“I do think that we need to build better relationships,” Hardison said, “because a lot of times [the police department] doesn’t even have that interaction with the community until there’s a homicide. And then at that time, everyone is pretty much treated like a criminal.”

Not as simple as left or right politics

Hardison’s observations speak to what some see as the oversimplification of the issue — one they say both sides in the political debate are getting wrong.

“We appear to be coming down off just a truly momentous increase in violence that can’t be washed away by reformers,” Rosenfeld said. “It can’t be willy-nilly attributed to progressive policies. It’s far more widespread than either of those explanations can handle.”

Rosenfeld said the current political debate over crime is dismaying because both progressives and conservatives are guilty of reducing a complex and tragic situation to political talking points.

“On the one hand, we have people who would abolish the police, whatever that could possibly mean, or greatly defund the police,” he said. “On the other hand, we have those who argue that every time there’s a crime increase, it just has to be related to the election of a progressive prosecutor or the appointment of a progressive police chief or liberals run amok in the policy circles in the city.”

To understand this debate in California, you need to look back at how things have changed the past few decades. Until about 10 years ago, California embraced a more conservative, law-and-order approach to criminal justice that leaned heavily on long prison sentences and resulted in overcrowded state prisons. After a U.S. Supreme Court decision ordering the state to reduce its prison population, Democratic state leaders began passing reforms aimed at lowering the number of inmates and stressing rehabilitation over punishment.

Much of the backlash against those changes comes from law enforcement and the state’s Republican politicians. For example, police and conservatives have long pushed back against the changes instituted by Proposition 47. The ballot measure, passed by voters in 2014, made most drug possessions a misdemeanor instead of a felony, and directed the state to use the savings (from not imprisoning as many people) on rehabilitation programs. It also brought California in line with most other states by increasing the threshold for misdemeanor shoplifting from $450 to $900.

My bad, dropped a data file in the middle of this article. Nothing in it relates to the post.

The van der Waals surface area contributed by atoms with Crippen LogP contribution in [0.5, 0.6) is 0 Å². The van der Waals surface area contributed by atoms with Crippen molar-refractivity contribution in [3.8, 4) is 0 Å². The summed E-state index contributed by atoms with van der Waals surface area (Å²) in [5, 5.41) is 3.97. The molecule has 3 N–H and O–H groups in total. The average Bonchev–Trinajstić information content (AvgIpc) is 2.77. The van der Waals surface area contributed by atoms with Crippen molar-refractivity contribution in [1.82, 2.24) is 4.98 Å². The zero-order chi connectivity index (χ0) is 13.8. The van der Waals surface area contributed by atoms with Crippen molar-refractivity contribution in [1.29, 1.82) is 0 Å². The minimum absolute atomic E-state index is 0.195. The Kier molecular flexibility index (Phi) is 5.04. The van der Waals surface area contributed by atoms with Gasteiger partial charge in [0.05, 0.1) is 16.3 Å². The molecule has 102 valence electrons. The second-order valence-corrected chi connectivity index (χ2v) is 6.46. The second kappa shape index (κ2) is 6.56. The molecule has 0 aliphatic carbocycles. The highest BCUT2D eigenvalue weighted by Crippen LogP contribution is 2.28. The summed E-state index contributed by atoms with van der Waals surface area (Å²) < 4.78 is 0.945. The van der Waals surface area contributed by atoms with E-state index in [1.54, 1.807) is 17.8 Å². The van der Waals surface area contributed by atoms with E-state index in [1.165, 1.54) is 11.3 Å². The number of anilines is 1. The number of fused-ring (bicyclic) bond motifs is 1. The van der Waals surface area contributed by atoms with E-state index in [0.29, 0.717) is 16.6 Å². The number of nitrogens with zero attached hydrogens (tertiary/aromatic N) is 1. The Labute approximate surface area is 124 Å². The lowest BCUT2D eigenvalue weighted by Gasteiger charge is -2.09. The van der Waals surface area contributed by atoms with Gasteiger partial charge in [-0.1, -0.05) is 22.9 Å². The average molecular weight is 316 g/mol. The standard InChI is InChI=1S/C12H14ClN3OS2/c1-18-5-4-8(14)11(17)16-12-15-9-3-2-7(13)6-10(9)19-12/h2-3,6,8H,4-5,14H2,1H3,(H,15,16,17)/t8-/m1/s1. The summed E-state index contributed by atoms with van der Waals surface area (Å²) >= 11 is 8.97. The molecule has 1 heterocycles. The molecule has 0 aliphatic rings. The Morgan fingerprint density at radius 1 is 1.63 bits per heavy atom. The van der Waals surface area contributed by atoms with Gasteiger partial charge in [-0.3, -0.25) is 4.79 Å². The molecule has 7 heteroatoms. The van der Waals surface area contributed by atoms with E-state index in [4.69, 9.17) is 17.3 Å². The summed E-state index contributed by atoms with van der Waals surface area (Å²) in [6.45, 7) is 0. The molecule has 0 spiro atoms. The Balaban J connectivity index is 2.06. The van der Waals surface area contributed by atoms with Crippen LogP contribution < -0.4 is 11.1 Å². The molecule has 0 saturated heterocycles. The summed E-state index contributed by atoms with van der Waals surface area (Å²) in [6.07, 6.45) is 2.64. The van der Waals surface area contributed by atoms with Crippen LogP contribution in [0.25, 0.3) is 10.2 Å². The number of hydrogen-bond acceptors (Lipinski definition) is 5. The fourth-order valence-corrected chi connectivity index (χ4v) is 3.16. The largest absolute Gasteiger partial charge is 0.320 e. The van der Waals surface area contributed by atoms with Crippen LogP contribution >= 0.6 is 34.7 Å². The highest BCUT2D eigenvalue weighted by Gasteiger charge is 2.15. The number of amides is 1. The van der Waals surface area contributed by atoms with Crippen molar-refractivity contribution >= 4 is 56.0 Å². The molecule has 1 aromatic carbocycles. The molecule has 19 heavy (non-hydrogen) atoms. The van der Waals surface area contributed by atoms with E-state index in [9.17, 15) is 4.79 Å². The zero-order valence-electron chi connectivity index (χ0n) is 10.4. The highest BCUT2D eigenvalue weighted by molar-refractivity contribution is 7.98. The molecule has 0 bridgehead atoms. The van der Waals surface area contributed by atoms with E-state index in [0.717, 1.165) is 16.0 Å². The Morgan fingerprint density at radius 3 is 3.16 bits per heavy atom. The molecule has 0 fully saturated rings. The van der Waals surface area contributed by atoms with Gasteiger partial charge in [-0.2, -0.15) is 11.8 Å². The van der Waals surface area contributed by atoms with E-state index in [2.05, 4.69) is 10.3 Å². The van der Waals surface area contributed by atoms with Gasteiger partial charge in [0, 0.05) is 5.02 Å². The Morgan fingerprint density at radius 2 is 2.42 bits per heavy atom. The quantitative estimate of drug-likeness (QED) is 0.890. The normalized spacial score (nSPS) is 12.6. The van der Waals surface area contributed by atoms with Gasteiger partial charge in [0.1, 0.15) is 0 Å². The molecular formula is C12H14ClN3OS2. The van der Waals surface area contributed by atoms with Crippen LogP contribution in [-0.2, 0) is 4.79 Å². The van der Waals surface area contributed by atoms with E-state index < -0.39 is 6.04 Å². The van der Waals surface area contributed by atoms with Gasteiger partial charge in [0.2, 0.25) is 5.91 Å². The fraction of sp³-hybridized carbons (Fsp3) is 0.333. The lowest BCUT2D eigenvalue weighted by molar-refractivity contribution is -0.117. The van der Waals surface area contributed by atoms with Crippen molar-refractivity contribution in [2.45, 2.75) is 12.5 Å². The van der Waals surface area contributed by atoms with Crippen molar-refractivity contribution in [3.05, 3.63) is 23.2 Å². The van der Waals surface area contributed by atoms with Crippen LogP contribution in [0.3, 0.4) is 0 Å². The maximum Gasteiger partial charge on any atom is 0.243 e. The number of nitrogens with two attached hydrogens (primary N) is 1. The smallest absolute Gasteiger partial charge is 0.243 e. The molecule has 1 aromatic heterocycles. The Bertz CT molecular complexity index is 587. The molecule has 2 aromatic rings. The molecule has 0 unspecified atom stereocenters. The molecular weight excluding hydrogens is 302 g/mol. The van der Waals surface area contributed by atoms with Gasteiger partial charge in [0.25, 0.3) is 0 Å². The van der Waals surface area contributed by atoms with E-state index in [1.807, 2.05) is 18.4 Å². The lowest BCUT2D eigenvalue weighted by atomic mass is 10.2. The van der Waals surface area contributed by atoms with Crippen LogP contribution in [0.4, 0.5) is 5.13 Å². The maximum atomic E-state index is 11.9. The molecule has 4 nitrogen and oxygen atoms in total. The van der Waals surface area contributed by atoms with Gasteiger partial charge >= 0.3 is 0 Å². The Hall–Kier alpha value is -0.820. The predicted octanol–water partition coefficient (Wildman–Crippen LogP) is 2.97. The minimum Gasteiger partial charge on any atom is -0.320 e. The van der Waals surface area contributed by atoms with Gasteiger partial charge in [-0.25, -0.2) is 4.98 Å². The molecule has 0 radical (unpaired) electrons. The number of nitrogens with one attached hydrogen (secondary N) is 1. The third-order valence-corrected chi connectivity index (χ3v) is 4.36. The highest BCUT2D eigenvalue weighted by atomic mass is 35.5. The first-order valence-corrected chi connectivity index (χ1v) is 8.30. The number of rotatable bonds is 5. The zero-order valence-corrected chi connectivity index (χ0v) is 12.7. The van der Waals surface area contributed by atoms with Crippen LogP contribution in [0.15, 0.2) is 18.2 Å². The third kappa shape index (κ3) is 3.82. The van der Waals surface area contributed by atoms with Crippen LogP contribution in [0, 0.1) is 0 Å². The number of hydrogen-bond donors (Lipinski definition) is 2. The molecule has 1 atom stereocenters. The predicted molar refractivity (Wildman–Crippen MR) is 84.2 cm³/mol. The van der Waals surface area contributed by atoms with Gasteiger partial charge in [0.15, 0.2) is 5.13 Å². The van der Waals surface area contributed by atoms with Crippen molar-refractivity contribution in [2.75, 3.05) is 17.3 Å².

As brazen shoplifting instances were caught on camera this past year, many opponents of the measure blamed it as a driving factor, saying criminals were taking advantage of what they call the state’s more lenient laws. Critics have also linked reforms like Proposition 47 to violent crime increases.

The rural-urban divide

But statewide data in California reveals that pandemic-related spikes in violence did not spare rural, conservative communities, which in some instances actually experienced relatively larger increases in violent crime during the pandemic than did urban centers with more progressive criminal justice policies.

In California, three tiny rural, conservative counties — Mono, Modoc and Tehama — experienced the largest jumps in per capita murders between 2019 and 2020 (although the actual numbers of murders and other violent crime incidents were still relatively low, as these counties have tiny populations).

Meanwhile, Los Angeles and San Francisco counties — where the progressive-minded top prosecutors are both facing recall attempts — did not see huge spikes in violence.

In larger urban areas, the biggest per capita increases in murders were in Vallejo, Inglewood and San Bernardino — which represent a mix of political leanings.

Rosenfeld and other criminologists say the broader homicide trends are likely driven by a confluence of factors, including the economic woes and broader social disruptions brought on by the pandemic, as well as social unrest sparked in 2020 by the murder of George Floyd. He also attributed the uptick to a pullback in policing due to COVID-19 concerns, staffing shortages and political pressure against aggressive policing practices. Increases in drug sales and use and, possibly, increased access to guns also played a role, he said.

What history tells us

Criminologists say that many factors over the past two years that were related to or caused by the pandemic have historically been linked to an increase in violence.